Indian farmers have long been protected by government legislation that held control of much of the agricultural trade in India. In the 1960’s, the government introduced a system to farmers to boost crop yield, and make India self-sufficient in food. Farmers were promised minimum-prices on produce, agricultural subsidies, and business from government run wholesale markets. Thus, they did not have to worry about marketing themselves, setting prices, and conducting business deals with buyers.

However, in September 2020, the Indian government passed 3 laws that essentially opened up the market for farmers to sell to private businesses, and not just the government-run markets. This in theory was meant to empower farmers to engage with wholesalers, exporters, and retailers, giving them more freedom to do business with whoever they seemed fit. However, the farmers are skeptical, and do not trust the new legislation. They feel they will be left at the mercy of giant corporations, without guaranteed pricing and protection, and are left exposed to the open market. 

The fear comes from a very real place, as the life of an Indian farmer has been particularly harsh in the past decade. Pressures to use new, and very expensive, pesticides and GMO seeds, along with the decline of soil health in some areas of the country due to overfarming, have led farmers into deep debt. Suicide rates have skyrocketed. Furthermore, although the government may have good intentions, much of the population is not educated nor experienced in the business of agriculture, and will not know how to sustain business without the government’s help.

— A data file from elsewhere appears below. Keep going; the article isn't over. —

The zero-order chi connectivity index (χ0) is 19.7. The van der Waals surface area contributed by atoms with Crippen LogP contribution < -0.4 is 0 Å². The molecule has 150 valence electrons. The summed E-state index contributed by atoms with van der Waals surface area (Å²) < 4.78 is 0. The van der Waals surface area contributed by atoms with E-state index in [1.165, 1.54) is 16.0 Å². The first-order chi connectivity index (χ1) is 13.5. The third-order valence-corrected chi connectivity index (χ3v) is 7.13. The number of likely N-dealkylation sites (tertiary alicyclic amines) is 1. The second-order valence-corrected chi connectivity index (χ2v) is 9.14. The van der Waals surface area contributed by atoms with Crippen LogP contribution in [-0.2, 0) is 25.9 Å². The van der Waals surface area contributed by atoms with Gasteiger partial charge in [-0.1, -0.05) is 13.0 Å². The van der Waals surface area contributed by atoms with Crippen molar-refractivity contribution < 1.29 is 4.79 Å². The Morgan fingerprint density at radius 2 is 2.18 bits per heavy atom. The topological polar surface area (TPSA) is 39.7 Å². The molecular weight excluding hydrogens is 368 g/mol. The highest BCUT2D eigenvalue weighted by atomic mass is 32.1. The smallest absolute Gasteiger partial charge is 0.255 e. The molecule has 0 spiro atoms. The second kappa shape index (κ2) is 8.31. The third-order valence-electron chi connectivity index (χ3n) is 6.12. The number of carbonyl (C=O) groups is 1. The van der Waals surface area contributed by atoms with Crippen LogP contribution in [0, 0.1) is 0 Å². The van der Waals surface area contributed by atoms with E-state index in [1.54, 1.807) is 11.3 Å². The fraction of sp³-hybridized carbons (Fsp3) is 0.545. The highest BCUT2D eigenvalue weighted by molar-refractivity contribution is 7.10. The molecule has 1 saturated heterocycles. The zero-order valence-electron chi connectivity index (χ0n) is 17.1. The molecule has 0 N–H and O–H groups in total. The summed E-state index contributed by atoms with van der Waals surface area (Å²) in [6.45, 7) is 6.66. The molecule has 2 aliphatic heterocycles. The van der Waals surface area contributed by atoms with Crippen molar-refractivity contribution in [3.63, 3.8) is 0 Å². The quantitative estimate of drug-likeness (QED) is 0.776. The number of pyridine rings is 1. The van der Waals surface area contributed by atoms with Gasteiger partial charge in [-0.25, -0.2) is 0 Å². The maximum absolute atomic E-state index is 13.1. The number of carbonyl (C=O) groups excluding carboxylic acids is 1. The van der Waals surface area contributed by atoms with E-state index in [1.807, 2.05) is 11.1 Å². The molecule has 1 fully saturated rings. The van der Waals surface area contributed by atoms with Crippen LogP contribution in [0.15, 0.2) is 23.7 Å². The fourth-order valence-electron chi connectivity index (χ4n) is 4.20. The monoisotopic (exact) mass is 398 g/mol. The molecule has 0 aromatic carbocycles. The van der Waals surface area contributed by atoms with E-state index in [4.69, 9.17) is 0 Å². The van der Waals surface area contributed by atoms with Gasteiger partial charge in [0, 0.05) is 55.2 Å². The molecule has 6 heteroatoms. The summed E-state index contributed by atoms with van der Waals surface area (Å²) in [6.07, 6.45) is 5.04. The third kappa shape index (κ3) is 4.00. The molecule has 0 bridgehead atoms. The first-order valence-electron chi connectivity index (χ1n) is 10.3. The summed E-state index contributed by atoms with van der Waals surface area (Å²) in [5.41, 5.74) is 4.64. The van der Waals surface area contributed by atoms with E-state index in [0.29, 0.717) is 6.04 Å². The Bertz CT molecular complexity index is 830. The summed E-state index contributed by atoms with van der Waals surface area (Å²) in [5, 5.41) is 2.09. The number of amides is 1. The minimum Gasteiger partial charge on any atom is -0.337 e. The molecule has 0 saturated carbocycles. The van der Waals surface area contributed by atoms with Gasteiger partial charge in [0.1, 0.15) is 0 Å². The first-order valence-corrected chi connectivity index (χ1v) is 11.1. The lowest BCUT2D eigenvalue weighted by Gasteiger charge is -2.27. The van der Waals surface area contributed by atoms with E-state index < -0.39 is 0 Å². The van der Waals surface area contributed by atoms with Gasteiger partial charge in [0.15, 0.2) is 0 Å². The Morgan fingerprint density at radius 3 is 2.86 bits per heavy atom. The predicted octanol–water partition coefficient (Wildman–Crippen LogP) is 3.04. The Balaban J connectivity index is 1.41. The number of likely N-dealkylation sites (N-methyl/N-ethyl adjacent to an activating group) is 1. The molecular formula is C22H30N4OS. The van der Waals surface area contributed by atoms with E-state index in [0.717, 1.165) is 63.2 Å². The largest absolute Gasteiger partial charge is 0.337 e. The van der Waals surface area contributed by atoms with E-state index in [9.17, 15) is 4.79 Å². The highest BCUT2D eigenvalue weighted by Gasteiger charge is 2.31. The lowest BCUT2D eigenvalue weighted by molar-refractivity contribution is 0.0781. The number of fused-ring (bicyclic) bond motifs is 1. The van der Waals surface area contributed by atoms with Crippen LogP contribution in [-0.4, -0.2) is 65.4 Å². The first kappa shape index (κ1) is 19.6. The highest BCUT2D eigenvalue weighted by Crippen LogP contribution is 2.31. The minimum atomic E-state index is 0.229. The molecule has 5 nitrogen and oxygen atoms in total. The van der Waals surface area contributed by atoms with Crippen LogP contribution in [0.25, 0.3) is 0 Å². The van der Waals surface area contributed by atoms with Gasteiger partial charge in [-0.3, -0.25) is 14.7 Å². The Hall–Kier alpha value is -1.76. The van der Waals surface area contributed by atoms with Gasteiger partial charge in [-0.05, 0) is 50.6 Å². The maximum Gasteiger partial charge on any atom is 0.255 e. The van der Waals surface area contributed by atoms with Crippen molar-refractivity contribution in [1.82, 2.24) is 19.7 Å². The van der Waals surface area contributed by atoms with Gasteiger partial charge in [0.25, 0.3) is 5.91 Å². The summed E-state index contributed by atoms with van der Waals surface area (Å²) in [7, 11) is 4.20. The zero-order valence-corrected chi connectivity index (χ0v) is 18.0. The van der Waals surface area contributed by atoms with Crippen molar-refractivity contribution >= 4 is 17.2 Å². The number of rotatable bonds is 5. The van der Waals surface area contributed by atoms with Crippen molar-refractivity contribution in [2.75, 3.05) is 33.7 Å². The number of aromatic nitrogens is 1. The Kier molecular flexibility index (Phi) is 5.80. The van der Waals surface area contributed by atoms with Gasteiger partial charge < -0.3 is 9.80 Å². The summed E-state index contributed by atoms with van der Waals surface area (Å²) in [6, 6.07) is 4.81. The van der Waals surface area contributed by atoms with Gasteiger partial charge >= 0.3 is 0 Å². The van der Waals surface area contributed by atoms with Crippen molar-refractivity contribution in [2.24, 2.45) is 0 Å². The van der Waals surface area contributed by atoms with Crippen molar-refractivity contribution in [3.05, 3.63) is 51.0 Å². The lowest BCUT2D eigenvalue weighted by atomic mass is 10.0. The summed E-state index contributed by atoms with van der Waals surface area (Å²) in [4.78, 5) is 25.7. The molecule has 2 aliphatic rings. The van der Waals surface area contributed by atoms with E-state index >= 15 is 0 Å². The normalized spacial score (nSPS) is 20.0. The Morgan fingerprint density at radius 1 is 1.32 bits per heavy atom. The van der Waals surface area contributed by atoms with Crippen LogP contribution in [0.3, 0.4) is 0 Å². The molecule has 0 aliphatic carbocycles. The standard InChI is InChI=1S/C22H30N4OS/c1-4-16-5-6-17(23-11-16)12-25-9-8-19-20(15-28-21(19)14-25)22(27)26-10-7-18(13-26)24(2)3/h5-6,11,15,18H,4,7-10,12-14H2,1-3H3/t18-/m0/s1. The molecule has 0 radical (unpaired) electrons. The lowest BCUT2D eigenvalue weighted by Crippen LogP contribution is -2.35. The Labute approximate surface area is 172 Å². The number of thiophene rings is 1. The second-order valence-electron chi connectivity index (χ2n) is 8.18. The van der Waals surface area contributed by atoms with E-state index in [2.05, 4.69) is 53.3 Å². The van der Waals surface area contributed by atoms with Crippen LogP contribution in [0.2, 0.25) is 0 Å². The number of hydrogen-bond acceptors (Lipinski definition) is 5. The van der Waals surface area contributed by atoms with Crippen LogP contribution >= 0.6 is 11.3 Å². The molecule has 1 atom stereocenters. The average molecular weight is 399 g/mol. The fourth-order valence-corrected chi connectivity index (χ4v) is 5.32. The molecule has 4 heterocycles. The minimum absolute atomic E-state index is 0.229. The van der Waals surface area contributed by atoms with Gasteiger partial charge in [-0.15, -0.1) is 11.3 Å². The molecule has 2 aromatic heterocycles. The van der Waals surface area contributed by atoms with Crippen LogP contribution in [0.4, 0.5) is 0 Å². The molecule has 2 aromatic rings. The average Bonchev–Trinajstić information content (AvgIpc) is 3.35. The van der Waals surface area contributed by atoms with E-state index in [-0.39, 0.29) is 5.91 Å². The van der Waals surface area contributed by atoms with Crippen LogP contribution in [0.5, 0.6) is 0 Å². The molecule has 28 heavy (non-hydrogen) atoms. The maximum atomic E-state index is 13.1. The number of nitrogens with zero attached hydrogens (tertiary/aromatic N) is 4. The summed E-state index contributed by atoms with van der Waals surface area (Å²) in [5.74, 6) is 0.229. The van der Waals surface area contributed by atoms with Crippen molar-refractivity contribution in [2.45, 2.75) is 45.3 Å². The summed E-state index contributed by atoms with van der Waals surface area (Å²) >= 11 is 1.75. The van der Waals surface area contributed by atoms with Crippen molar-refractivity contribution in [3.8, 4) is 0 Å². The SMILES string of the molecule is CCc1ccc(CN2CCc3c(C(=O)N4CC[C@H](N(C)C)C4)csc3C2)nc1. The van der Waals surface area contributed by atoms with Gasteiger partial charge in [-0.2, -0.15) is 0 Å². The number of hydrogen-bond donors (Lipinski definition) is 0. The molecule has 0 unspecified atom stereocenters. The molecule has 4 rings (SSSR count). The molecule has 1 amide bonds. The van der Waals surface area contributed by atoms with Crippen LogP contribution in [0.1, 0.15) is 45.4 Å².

The government is still trying to reform the policies to meet the farmer’s demands today.

Although the current issues are dealing with produce farmers, the problems at hand are still very prominent in the textile industry. This is why organizations like the Global Organic Textile Standard (GOTS) are crucial to ensuring safe, protected, and fair trade practices of textiles. GOTS ensures that every single step in the production process of cotton is inline with the best interest of all humans involved. GOTS bans the use of GMO seeds and pesticides / insecticides to avoid both health and financial dangers, enforces sustainable farming practices to conserve land, and ensures high standards of working conditions and pay for farmers and artisans. 

GOTS is a prominent leader in the movement to reform the current textile industry to what it can be, protecting both the world, and the people who live in it. After learning the struggles and fears of the Indian farmers today, we are more proud than ever to bear the GOTS label.




Rachel Kincart